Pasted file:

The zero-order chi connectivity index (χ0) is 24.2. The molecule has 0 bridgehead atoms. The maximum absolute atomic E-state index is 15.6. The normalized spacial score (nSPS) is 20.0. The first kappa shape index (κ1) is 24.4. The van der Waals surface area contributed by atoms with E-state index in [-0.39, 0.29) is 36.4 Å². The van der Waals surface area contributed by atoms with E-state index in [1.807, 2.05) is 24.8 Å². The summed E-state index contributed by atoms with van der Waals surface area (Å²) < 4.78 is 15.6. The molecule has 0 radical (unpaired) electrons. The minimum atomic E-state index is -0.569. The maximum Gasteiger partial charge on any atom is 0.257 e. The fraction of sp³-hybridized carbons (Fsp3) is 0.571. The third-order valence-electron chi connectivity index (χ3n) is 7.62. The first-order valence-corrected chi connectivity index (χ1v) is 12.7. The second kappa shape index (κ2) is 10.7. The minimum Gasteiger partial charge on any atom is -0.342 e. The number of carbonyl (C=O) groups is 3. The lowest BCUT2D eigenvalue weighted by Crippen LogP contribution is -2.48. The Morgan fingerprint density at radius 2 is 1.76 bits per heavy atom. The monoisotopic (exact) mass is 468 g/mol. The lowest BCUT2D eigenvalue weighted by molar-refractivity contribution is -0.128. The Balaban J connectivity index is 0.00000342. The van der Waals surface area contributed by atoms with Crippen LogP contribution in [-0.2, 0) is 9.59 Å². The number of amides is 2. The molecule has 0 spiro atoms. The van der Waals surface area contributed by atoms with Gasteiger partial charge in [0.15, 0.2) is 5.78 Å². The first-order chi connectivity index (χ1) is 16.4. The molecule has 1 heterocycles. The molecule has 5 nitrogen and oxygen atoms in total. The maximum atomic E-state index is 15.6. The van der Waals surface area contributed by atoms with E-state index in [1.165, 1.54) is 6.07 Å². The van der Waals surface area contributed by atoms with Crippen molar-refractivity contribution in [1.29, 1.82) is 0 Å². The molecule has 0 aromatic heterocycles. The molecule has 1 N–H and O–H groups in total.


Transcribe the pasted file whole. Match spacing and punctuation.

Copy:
The zero-order chi connectivity index (χ0) is 24.2. The molecule has 0 bridgehead atoms. The maximum absolute atomic E-state index is 15.6. The normalized spacial score (nSPS) is 20.0. The first kappa shape index (κ1) is 24.4. The van der Waals surface area contributed by atoms with E-state index in [-0.39, 0.29) is 36.4 Å². The van der Waals surface area contributed by atoms with E-state index in [1.807, 2.05) is 24.8 Å². The summed E-state index contributed by atoms with van der Waals surface area (Å²) < 4.78 is 15.6. The molecule has 0 radical (unpaired) electrons. The minimum atomic E-state index is -0.569. The maximum Gasteiger partial charge on any atom is 0.257 e. The fraction of sp³-hybridized carbons (Fsp3) is 0.571. The third-order valence-electron chi connectivity index (χ3n) is 7.62. The first-order valence-corrected chi connectivity index (χ1v) is 12.7. The second kappa shape index (κ2) is 10.7. The minimum Gasteiger partial charge on any atom is -0.342 e. The number of carbonyl (C=O) groups is 3. The lowest BCUT2D eigenvalue weighted by Crippen LogP contribution is -2.48. The Morgan fingerprint density at radius 2 is 1.76 bits per heavy atom. The monoisotopic (exact) mass is 468 g/mol. The lowest BCUT2D eigenvalue weighted by molar-refractivity contribution is -0.128. The Balaban J connectivity index is 0.00000342. The van der Waals surface area contributed by atoms with Crippen LogP contribution in [-0.2, 0) is 9.59 Å². The number of amides is 2. The molecule has 0 spiro atoms. The van der Waals surface area contributed by atoms with Gasteiger partial charge in [0.15, 0.2) is 5.78 Å². The first-order chi connectivity index (χ1) is 16.4. The molecule has 1 heterocycles. The molecule has 5 nitrogen and oxygen atoms in total. The maximum atomic E-state index is 15.6. The van der Waals surface area contributed by atoms with E-state index in [1.165, 1.54) is 6.07 Å². The van der Waals surface area contributed by atoms with Crippen molar-refractivity contribution in [1.29, 1.82) is 0 Å². The molecule has 0 aromatic heterocycles. The molecule has 1 N–H and O–H groups in total.